The commercial mortgage market may not be as familiar to some advisers as the residential mortgage market but it is important to understand the products available and how they differ to secure the right commercial mortgage for clients.
Getting the wrong commercial mortgage for a business, whether it’s a small to medium-sized firm or a ‘one man band’, could have huge implications for the company.
At its simplest, a commercial mortgage is a loan against a building which is used for commercial, as opposed to residential, purposes.
On its website, the National Association of Commercial Finance Brokers (NACFB) makes an important distinction between the types of commercial mortgages a business owner might apply for.
It states: “If you are looking for a mortgage to purchase premises for your business you will need a business mortgage or owner-occupier mortgage.
“If you already own your business premises and are looking to refinance the property you will need a business remortgage (or owner-occupier remortgage).”
The website continues: “If you are looking to invest in non-residential property to rent out to other businesses you will need a commercial investment mortgage.
“If you already own a commercial property for investment purposes and are looking to refinance it, you will need a commercial investment remortgage.”
Similarities and differences
Commercial mortgages bear some similarity to residential mortgages but there are some important differences for advisers and their clients to note.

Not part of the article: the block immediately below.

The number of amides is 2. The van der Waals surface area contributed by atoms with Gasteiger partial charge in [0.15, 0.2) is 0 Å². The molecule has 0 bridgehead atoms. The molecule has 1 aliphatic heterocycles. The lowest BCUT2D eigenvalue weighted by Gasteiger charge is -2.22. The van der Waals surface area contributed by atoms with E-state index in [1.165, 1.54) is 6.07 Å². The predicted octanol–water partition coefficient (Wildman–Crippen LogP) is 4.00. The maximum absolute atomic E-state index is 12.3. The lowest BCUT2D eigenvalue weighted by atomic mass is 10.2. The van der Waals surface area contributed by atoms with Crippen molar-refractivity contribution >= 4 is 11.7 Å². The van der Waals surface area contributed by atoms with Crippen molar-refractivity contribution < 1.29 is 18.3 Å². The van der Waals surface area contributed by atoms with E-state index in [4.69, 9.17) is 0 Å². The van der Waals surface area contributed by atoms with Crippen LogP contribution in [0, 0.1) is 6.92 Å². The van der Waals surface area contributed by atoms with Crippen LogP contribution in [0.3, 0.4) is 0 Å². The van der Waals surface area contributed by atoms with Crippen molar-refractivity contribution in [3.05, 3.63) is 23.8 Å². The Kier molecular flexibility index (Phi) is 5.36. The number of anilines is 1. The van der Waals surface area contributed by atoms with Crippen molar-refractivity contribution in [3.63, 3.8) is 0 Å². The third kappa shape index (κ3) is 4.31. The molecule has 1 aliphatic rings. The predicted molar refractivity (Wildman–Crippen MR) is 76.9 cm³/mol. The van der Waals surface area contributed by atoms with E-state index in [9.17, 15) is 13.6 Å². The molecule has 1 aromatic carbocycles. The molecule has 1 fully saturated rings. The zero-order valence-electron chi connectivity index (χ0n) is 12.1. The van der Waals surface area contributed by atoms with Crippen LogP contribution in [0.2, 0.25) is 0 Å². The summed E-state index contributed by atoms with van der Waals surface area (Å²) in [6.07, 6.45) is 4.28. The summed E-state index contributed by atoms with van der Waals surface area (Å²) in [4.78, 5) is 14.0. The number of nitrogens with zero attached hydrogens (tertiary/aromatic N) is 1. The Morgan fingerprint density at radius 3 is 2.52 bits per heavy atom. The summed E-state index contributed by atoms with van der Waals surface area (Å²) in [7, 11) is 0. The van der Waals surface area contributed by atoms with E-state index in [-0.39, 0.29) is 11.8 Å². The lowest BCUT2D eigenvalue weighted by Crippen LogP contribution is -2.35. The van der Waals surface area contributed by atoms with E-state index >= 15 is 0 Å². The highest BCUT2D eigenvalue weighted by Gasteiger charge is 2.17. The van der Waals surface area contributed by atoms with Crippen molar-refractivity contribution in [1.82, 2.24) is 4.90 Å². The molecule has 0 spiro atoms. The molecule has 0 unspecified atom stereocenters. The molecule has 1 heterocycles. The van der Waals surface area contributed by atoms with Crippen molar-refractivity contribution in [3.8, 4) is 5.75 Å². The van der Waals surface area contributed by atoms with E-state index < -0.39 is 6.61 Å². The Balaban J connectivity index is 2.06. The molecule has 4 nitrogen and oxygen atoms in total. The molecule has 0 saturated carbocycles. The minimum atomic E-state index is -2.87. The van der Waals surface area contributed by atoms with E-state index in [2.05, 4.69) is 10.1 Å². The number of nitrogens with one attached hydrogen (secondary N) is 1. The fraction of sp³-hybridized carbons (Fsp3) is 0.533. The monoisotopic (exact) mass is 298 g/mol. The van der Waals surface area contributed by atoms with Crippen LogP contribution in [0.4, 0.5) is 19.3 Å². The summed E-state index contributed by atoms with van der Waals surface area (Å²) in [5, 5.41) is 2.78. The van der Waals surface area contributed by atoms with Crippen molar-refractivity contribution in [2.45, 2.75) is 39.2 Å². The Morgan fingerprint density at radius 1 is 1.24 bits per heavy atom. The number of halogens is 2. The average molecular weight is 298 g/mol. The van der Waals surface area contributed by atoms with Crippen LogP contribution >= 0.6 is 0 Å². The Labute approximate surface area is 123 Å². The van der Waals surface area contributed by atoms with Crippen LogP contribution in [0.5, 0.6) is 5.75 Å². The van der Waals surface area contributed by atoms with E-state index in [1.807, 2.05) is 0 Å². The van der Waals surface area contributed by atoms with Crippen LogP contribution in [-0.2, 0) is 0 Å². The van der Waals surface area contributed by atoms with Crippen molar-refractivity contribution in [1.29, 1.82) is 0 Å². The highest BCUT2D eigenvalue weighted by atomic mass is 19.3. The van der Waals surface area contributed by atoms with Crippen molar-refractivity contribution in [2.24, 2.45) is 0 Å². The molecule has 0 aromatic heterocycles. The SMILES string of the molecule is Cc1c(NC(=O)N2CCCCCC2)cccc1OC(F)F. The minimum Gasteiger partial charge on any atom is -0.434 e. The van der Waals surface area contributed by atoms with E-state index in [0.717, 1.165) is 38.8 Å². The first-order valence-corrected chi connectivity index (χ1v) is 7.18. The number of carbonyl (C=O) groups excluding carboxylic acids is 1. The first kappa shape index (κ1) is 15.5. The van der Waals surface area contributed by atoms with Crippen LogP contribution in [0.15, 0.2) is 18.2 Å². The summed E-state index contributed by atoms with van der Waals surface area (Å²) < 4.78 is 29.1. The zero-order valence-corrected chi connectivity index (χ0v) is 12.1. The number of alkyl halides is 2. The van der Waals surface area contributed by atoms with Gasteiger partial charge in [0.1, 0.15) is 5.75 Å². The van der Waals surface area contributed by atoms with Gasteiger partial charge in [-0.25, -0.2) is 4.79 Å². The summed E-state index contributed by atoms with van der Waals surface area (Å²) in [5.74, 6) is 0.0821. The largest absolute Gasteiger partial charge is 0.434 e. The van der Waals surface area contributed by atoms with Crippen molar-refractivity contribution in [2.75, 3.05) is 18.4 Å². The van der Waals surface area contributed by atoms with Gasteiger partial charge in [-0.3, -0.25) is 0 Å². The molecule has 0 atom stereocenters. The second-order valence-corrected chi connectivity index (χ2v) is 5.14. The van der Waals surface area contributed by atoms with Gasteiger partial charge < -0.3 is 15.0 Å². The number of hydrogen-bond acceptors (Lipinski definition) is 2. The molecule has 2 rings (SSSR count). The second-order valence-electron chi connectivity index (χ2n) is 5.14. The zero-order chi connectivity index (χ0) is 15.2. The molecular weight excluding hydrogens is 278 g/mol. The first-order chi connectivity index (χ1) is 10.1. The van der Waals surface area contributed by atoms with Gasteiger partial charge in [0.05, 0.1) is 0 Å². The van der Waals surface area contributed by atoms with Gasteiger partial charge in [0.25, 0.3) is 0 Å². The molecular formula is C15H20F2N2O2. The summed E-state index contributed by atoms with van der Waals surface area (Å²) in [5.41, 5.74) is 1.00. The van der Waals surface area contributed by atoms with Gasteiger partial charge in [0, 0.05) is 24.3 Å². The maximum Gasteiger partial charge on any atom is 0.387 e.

Lee Tillcock, editor of business at Moneyfacts, explains: “Both are a loan secured on property, usually for substantial amounts of money and both will be repaid over a long period of time.
“Commercial mortgages are offered on a fixed or variable rate with the property against which the mortgage is being secured used directly by the business or, as with a residential buy-to-let mortgage, as an investment property that is to be let to other firms.”
According to the NACFB, commercial mortgages are usually repaid over a period of 15 years or more.
Where the two types of mortgage differ is the loan to value for a commercial mortgage is usually lower than for a residential mortgage, Mr Tillcock points out.
“While home buyers could borrow as much as 95 per cent of the value of their property, a business is more likely to get around 60-70 per cent,” he notes.
“Of course there are exceptions, depending on individual circumstances.”
Products on offer
Challenger bank Metro Bank is one of a number of providers of commercial mortgages on the high street.
Andy Hallett, head of commercial real estate finance at Metro Bank, explains among its range of commercial mortgages are commercial loans which are used to purchase commercial property, as well as portfolio buy-to-let mortgages, available on both a capital repayment and interest-only basis.
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